Forests that have existed for thousands of years are in danger. ( that have existed for thousands of years = subordinate clause beginning with relative pronoun; Forests …are in danger = independent clause)
A compound‐complex sentence joins two or more independent clauses with one or more subordinate clauses.
Forests that have existed for thousands of years are in danger, and citizens must take action. ( Forests are in danger and citizens must take action = independent clauses; that have existed for thousands of years = subordinate clause)
In your writing, try to vary your sentence structures by making use of all these types of sentences. Don't string together a long series of simple sentences; on the other hand, don't always write compound and complex sentences. Try beginning with a simple sentence, or try following several long compound and complex sentences with a simple one. It can have a surprisingly forceful effect. Note the last two simple sentences in this paragraph.
Because America seemed to provide limitless natural resources, we spent them freely. We mined for minerals, diverted rivers, and cut down trees, many of which had been growing for thousands of years before the first settlers arrived. Over the years, America's wilderness has given way to prosperous cities, and skyscrapers have replaced giant old trees. America has succeeded. But now we are paying the price.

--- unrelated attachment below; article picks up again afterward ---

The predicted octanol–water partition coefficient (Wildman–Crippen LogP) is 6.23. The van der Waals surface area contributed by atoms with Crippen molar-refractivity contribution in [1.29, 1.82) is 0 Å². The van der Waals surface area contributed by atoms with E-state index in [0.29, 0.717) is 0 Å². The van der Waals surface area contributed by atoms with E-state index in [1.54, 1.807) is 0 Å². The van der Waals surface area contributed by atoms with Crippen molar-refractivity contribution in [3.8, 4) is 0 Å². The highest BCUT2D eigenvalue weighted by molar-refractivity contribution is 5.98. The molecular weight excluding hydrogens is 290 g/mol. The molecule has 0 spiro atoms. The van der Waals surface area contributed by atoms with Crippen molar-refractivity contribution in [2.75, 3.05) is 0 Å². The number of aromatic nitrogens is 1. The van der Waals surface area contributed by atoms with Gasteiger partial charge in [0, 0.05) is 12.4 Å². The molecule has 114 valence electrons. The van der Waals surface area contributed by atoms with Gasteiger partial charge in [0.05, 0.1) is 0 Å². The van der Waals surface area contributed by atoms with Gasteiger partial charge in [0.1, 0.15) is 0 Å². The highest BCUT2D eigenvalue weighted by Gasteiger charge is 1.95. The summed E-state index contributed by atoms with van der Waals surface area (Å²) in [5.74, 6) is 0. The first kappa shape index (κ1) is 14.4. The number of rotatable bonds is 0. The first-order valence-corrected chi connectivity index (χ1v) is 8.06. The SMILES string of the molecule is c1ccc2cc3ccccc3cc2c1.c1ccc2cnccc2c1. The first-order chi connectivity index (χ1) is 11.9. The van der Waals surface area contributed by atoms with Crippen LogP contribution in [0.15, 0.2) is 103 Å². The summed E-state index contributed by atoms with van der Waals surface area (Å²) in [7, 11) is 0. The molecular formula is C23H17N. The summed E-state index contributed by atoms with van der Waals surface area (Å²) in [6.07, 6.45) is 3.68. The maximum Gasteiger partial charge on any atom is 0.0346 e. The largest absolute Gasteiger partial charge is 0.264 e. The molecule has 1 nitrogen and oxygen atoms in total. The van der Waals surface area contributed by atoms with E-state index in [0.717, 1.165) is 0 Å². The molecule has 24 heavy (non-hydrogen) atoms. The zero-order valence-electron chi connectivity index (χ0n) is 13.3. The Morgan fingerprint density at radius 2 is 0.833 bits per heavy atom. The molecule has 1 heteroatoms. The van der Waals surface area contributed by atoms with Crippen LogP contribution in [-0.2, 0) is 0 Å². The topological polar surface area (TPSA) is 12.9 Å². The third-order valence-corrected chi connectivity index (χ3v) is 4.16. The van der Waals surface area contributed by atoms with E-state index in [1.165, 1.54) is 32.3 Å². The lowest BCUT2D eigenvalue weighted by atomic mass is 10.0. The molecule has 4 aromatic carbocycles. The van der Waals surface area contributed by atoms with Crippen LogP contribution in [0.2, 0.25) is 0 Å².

Sentence structure can enhance the topic or purpose of your writing. For example, short sentences with action verbs can accelerate the pace of a narrative essay, but you may need to use compound and complex sentences to compare and contrast ideas in an argument paper.
Active voice vs. passive voice
Use the active voice rather than the passive voice of the verb whenever possible. Sentences structured in active voice are more energetic and more concise. Look at the following examples of weak passives. Notice how the subjects and verbs determine the action in active and passive sentences:
A speech was given by the delegate from Michigan, and a challenge was issued by him to everyone attending.
BETTER The delegate from Michigan gave a speech and issued a challenge to everyone attending.
After the town was hit by a tornado, a call to the Red Cross was made by our mayor.
BETTER After a tornado hit the town, our mayor called the Red Cross.